*This post may contain affiliate links. Ah, the never-ending trail of school papers that parents have to deal with! It can be such a nightmare. And if you’re a sentimental person like me, then it’s even worse, because you probably have a hard time letting things go. For the last few years, I have looked high and low for a system that actually works for storing papers that the kids bring home from school, and I just didn’t love anything that I tried. For a while, I stored them loose in boxes, and then for the last couple of years I have been storing them in random files in my file cabinet in my office. However, the school papers took up so much space that I no longer had room for my regular files (taxes, bills, etc.) so I realized that I was going to have to find a better way to do it. Today I’m going to share with you how I finally got everything organized, and y’all, it is absolute perfection! I’m only regretting not doing it sooner. And before I go any further, after you read this post, be sure to go follow me on Instagram... there is a live look at these boxes in my "Simplify 3" highlight as well as a behind-the-scenes look at the rest of my entire decluttering journey. Just look for "Simplify 1," "Simplify 2" and "Simplify 3." Lots of good stuff!! And I update new decluttering/organizing stuff pretty frequently so be sure to check back regularly! Let’s do it! For this project, you will need the following: 1. 1 Hanging file box for each child (you may want to go ahead and stock up on these because you will probably want to make a non-school papers keepsake box for each child in addition to this school papers keepsake box. The non-school papers keepsake box is for birthday cards, notes, artwork, and other paper keepsakes that are not affiliated with school. You can see that post here.) 2. Labels for the outside of each of the boxes 3. Chalk Markers to label each box 4. Manila folders (I needed 8-9 per box) 5. 1 Set of hanging file folders for each child (I needed 26 per box) I have these file storage boxes from Amazon and I LOVE them. They have a split lid so you can open just half of the box, and they are also slightly longer than standard file boxes so they have a bit more room. **Update for June 2018, Amazon is sold out of the 1-packs, but you can get them here at Walmart.com** If you're looking for something similar there is also this slightly smaller size that is pretty inexpensive. Also, these, these, these, these, and these look like good options as well. If you prefer a cheaper version, you could also grab some of the cardboard banker’s boxes as well. I bought these chalkboard labels a while back as well as these chalk markers and I used those to label the outside of the boxes. These are the manila folders I purchased to go inside the hanging file folders. I use these all the time for my regular files, so eventually my box of 100 will get used. Plus they were only $10 for 100. I purchased these hanging files on Amazon because I love that they come in different colors… I chose blue for Jacob and pink for Olivia, their favorite colors respectively. I already had a set of yellow hanging file folders so I used those for my own box. Which brings me to… YES, I still have all of my old school papers. EEK. I know my parents meant well when saving all of the heaps and gobs of old papers (hiiii, Momma and Daddy!), but goodness gracious it was just too much!! Moms, listen to me when I say – when your kids are adults, they will NOT want every single piece of paperwork that they ever brought home from their entire school career! Take it from someone who just cleaned out boxes and boxes AND BOXES of old school papers. I had so much stuff that I got tired of looking at it. When you’re in the lower grades a lot of the work is repetitive. I swear I tossed a whole box just of handwriting practice! Haha. I’m so thankful my parents did save stuff, but my old keepsakes literally filled my office closet from floor to ceiling before I purged, and it took me over a month just to clean them all out. So before you get started, keep this in mind – BE RUTHLESS! You only need to save a random sample of stuff from each grade! Now that you have that in the forefront of your mind (and you’re going to keep it in the forefront of your mind the entire time you work on this) let’s get started! The first thing you need to do is set up your keepsake boxes. I’m using ours for SCHOOL PAPERS ONLY. Non-school papers are going to be stored differently, but that’s another post for another day, which I hope to get to soon. ;o) Label the outside of the box (I labeled each box with the child’s name, and “School.”), and then hang your file folders in the box. Once your boxes are set up, now it’s time to plan out your categories. You should have one folder for each grade, plus some additional folders for report cards, awards, and other miscellaneous things. Your categories will look similar to mine, but there may be some slight differences depending on if your child went to daycare or pre-school or not. Our kids went to daycare so they started bringing artwork home at the age of one, so we have the folders starting from those first one-year-old classes. For each of these files below I save the class syllabus (which is at the front of the folder) and then I save a few random pieces from throughout the year – reading, math, and other school work, art work, special projects, etc. We have hanging folders for the following grades for school papers: Young Toddler Papers (age 1-1.5) Older Toddler Papers (age 1.5-2) Twos Papers Threes Papers Pre-K4 Papers Kindergarten Papers First Grade Papers Second Grade Papers Third Grade Papers Fourth Grade Papers Fifth Grade Papers Sixth Grade Papers Seventh Grade Papers Eighth Grade Papers Ninth Grade Papers Tenth Grade Papers Eleventh Grade Papers Twelfth Grade Papers College Year One Papers College Year Two Papers College Year Three Papers College Year Four Papers Then behind all of the school papers folders by grade, I also added the following hanging folders for all of the other school-related papers that were saved that were not school work itself: Grades – This hanging folder is divided into two folders, one for “Report Cards”, and one for “Test Scores.” The folder for “Report Cards” will contain every single report card that my children receive. Report cards are one thing that I do not throw out. The folder for “Test Scores” will contain results for the big annual tests that they take, SAT scores, etc. This folder is not for every day tests that they take in class. It is only for the big tests. Awards – This hanging file is divided into three folders, one for “Academic,” one for “Scholarships,” and one for “Sports.” I save every single award that my kids are presented with as well. Chances are they’ll actually care about seeing those more than they will their school work. Each type of award is filed in its respective folder based on the category it falls under. Keepsakes – This hanging file will contain everything else that does not fall into one of the other categories. I have many different things in this folder. I have a few of the “Eat, Sleep, and Poop” info sheets from when the kids were infants at daycare, I have a few of the “Incident Reports” from when they fell and scraped their knees, programs from their school concerts and events, their Kindergarten diplomas, and eventually this file will also hold programs from their high school graduations and high school diplomas and other things like that. School Pictures – This hanging file is also divided into three folders, one for “Individual,” one for “Class,” and one for “School Dances.” I may also have to add one for “Sports” down the road as well. The “Individual” folder contains all of their spring and fall and yearbook individual pictures, the “Class” folder contains all of their class pictures, and the “School Dances” folder contains all of their photos from school dances. Our school holds a Mother/Son dance and a Father/Daughter dance, and they always have a professional photographer, so all of those pictures will go in there. And eventually their Homecoming and Prom dance pictures will as well. Waaaahhhh! I don’t even want to think about that! Now that your categories are decided and your folders are ready, it’s time to organize those papers and get them in the boxes. Again, BE RUTHLESS. This box is going to be for your child’s entire school career (our boxes even include college) so you are going to really have to pare down what you save. I promise you that your kids will be thankful… they will NOT want to see every single assignment that they ever did. Nobody would ever have time to look at everything and nobody wants ten boxes of school papers lying around and taking up space either. If you feel bad about throwing stuff away, you could always snap a quick picture of each piece with your phone and create a digital folder as well. This is what both of my kids' boxes currently look like... clearly I have some purging to do! The last thing I will be including in each of our kids’ boxes is a keepsake book from all of their teachers. I bought a copy of “Oh, the Places You’ll Go!” for each of them when they were just babies, and I have had every single teacher sign it since they were infants. I will continue having every teacher sign it until high school graduation, and then we will give the books to them after graduation so they can read all of the sweet notes from their caretakers from their first eighteen years of life. If you haven’t started doing this, I urge you to. Jacob’s and Olivia’s teachers always think it’s the neatest idea when we ask them to sign their books at the end of each school year and they always write the sweetest little notes in there. It’s something that they will treasure forever. I just know it! Once the kids graduate from college, we will hand over their boxes so they can see everything that they accomplished during their entire school career! Random samples of their school work from every grade, as well as every single report card, test score, scholarship, award, keepsake, and school picture will be in there along with a book signed by every single teacher they ever had. How cool is that? Wouldn’t you love to have a wonderful time capsule like that?? And you wanna know how I know that this system will work? Because I made one for my entire school career! I went through aaaallll those boxes and saved a few things from each grade as well as all of my report cards, test scores, scholarships, awards, keepsakes, and school pictures. I only saved what I could fit in one box and everything else went in the recycling bin. I had so much stuff that I literally filled our four-foot tall recycling bin to the tippy top. TWICE. I now have every single thing that I actually want to see from my 18 years of school right here at my fingertips and it only takes up the space of one small box. Life, simplified! And while you're organizing keepsakes, you might want to go ahead and organize newborn keepsakes as well... click here to see how I organized those... they are all saved in one tiny box! Good luck! And remember, if you want to follow along with me on my journey to simplify my entire life in 2018, you can do so HERE. I post updates in Instagram Stories frequently, and if you missed any of them, just click on the “Simplify” story highlight in my bio. They’re all there! If you like this post, you may also like these posts below! How I Organized My Entire Life by Creating a Series of Lists How to Organize All Keepsakes from Your Child's First 22 Years of Life... Like, Every Single Thing How to Create an Infant Keepsake Box How to Organize All of Your Child's (Non-School) Keepsake Papers in Just One Box The Complete Guide to Organizing and Backing Up Digital and Non-Digital Photos, Videos, Music, and Other Files - Part 1 The Complete Guide to Organizing and Backing Up Digital and Non-Digital Photos, Videos, Music, and Other Files – Part 2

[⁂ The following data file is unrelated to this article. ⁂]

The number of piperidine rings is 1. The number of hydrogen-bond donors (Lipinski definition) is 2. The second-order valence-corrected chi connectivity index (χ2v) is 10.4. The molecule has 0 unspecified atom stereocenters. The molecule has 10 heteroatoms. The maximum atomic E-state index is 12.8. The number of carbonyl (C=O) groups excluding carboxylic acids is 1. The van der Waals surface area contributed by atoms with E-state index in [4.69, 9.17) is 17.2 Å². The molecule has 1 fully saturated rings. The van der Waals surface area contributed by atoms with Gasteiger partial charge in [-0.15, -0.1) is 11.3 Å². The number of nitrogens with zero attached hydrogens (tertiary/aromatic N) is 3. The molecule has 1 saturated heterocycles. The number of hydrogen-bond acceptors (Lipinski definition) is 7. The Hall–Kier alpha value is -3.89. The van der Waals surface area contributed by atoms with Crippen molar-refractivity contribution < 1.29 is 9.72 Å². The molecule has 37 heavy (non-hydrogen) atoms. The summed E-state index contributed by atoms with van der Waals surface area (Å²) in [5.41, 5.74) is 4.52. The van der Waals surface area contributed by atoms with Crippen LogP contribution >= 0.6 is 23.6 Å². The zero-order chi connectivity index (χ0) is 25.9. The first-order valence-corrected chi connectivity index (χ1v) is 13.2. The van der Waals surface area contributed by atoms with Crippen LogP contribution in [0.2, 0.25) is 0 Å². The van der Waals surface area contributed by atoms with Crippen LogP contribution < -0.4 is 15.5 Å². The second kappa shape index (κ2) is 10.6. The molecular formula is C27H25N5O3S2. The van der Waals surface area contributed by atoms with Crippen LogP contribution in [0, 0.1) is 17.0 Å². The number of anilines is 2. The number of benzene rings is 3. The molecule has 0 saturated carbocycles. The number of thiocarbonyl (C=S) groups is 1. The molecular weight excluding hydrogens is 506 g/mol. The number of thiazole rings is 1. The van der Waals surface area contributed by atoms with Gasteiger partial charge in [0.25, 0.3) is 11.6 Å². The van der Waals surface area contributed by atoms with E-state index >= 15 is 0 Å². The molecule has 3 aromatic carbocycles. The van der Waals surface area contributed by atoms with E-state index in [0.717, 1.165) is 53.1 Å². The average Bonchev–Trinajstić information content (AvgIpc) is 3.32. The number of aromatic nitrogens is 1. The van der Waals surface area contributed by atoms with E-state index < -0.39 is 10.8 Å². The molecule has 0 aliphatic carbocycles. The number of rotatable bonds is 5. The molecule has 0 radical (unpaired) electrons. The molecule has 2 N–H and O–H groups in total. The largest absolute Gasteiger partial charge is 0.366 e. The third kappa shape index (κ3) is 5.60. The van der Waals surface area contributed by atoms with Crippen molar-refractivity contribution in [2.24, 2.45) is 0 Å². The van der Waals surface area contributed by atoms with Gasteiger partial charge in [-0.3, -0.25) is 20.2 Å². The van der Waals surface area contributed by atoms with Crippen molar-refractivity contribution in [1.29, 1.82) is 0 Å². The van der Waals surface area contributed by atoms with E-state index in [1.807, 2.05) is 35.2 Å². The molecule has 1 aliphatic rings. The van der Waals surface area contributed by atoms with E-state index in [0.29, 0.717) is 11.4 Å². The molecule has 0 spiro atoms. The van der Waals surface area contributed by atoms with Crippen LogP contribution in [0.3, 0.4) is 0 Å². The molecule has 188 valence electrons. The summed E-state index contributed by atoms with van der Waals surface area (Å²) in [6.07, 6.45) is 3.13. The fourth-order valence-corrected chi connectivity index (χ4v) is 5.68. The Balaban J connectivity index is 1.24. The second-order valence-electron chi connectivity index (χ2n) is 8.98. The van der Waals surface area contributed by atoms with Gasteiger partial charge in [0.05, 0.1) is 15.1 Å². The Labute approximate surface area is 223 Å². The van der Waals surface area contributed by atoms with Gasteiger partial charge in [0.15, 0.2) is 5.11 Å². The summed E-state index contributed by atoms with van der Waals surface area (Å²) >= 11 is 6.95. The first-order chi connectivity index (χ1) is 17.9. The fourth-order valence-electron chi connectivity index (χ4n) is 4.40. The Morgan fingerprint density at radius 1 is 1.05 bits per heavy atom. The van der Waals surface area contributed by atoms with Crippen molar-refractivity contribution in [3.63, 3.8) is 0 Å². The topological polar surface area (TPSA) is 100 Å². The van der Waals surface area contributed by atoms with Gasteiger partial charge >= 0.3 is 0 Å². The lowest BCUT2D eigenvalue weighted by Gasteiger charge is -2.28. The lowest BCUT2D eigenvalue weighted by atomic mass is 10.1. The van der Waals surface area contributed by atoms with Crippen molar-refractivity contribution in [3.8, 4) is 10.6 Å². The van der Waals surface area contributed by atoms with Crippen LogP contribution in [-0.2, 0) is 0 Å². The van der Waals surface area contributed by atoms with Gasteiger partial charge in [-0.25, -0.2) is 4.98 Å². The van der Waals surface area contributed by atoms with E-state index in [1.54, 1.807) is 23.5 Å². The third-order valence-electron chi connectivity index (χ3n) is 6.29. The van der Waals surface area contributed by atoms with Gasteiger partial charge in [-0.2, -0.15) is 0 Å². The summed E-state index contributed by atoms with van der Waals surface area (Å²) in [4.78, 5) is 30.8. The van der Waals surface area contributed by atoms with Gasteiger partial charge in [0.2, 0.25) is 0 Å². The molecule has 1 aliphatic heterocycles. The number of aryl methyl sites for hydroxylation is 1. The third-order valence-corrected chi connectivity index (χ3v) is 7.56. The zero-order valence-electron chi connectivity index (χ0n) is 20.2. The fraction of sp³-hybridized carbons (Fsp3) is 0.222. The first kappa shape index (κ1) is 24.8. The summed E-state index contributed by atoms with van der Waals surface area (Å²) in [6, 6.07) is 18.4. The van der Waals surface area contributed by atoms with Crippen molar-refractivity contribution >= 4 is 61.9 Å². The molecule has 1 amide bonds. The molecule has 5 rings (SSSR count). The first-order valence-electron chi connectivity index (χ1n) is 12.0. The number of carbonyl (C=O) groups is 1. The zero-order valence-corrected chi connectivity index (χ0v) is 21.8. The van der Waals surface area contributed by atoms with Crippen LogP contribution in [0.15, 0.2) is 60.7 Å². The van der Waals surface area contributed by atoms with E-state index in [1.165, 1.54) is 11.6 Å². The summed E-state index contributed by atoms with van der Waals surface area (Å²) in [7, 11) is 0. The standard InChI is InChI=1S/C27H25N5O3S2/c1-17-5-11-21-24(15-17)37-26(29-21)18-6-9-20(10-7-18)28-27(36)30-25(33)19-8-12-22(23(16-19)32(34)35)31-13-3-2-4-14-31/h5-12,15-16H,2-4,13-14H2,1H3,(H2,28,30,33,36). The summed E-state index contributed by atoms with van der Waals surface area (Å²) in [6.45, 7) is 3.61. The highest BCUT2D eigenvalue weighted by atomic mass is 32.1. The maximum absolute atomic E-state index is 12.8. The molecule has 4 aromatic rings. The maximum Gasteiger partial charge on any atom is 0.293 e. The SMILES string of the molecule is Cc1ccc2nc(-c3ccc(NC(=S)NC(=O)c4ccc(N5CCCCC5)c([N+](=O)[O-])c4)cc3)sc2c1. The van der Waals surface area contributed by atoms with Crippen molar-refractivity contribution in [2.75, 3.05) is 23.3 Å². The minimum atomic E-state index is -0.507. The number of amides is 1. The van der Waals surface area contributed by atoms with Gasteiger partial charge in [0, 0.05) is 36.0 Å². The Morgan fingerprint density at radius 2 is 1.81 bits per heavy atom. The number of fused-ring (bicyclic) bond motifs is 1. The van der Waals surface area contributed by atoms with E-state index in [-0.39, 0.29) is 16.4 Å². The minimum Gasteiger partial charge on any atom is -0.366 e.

jacket